Yet, somehow, Bills receiver Stevie Johnson is not-so-cautiously optimistic about the opener.
“I don’t think they’ve got nobody to stop me for real,” Johnson said, referring to the Patriots’ questionable defense. “And I think we’ve got guys in the receiver room that’s as good as I am ... if not better.”
Oakland at Indianapolis: The Raiders have the look of the worst team in football. The Colts look like they could push Houston to the limit in the AFC South.
Oakland, with nearly $50 million going to players no longer on the roster, is playing it coy about its starting QB, Terrelle Pryor or Matt Flynn. Unless Ken Stabler is coming back in his prime, it might not matter against an Indianapolis team that went from 2-14 in 2011, earning it the top draft pick (Andrew Luck), to 11-5.
The uncertainty at quarterback means the Raiders will force feed RB Darren McFadden, who when healthy is very dangerous. Indy was 29th against the run last year.
New York Giants at Dallas: Cowboys owner Jerry Jones loves the idea of his team being featured in prime time. He must hate the idea of playing the Giants, who have never lost in Jerry’s billion-dollar house, going 4-0.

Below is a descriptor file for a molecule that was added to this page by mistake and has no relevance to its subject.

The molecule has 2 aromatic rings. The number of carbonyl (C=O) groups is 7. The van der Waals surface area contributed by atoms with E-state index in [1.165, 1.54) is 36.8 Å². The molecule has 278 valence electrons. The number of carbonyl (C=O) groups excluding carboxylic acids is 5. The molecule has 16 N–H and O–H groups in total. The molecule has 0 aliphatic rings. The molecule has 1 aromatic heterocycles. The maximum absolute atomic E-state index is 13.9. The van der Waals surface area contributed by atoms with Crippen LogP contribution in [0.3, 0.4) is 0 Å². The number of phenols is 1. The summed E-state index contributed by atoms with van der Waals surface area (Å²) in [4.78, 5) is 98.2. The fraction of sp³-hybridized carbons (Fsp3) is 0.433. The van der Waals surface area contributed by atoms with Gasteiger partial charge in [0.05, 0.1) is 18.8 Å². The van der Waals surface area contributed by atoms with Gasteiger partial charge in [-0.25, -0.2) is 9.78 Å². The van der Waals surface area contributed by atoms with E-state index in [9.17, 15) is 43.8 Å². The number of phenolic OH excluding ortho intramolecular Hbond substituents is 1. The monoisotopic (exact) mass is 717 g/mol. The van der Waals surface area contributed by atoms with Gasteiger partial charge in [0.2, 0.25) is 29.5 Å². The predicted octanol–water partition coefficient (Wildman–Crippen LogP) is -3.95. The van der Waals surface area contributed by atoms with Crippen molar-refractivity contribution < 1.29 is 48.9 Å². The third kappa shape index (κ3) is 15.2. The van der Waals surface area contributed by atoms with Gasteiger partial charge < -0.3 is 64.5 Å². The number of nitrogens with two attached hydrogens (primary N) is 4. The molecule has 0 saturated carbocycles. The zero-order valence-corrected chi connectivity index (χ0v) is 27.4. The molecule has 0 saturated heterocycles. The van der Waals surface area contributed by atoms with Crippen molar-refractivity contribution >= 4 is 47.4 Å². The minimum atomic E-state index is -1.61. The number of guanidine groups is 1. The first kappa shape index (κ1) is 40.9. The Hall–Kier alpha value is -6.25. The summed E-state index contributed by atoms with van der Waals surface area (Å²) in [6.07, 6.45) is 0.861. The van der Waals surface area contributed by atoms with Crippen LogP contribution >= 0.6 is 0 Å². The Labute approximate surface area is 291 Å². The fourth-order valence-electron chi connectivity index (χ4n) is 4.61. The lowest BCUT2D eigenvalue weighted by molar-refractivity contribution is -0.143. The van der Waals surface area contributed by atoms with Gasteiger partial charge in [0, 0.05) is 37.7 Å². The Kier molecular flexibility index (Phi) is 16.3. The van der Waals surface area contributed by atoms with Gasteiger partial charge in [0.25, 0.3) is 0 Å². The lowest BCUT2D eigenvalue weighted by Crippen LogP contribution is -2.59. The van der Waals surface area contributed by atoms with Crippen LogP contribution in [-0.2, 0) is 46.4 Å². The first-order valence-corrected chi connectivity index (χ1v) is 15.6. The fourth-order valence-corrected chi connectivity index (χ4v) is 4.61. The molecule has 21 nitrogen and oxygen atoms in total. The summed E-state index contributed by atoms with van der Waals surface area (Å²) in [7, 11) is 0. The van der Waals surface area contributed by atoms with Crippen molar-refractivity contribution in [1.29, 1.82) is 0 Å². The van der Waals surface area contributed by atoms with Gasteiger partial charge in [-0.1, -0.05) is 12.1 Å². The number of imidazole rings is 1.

Breakaway receiver Victor Cruz is back from a bruised left heel, something Eli Manning finds critical for New York.
“Definitely, it’s good to have all your weapons out there, one of your top receivers,” Manning said. “It’s good to get him running around. I’m excited he’ll be back for this opening game.”
Tennessee at Pittsburgh: Yes, the NFL is a passing league, and when Ben Roethlisberger is healthy, the Steelers can do major damage through the air.
Still, this has the look of whatever team runs most effectively will take charge. While the Steelers’ backfield is a jumble after the presumed starter, rookie Le’Veon Bell, sprained his right foot, the Titans have Chris Johnson, a one-time 2,000-yard rusher.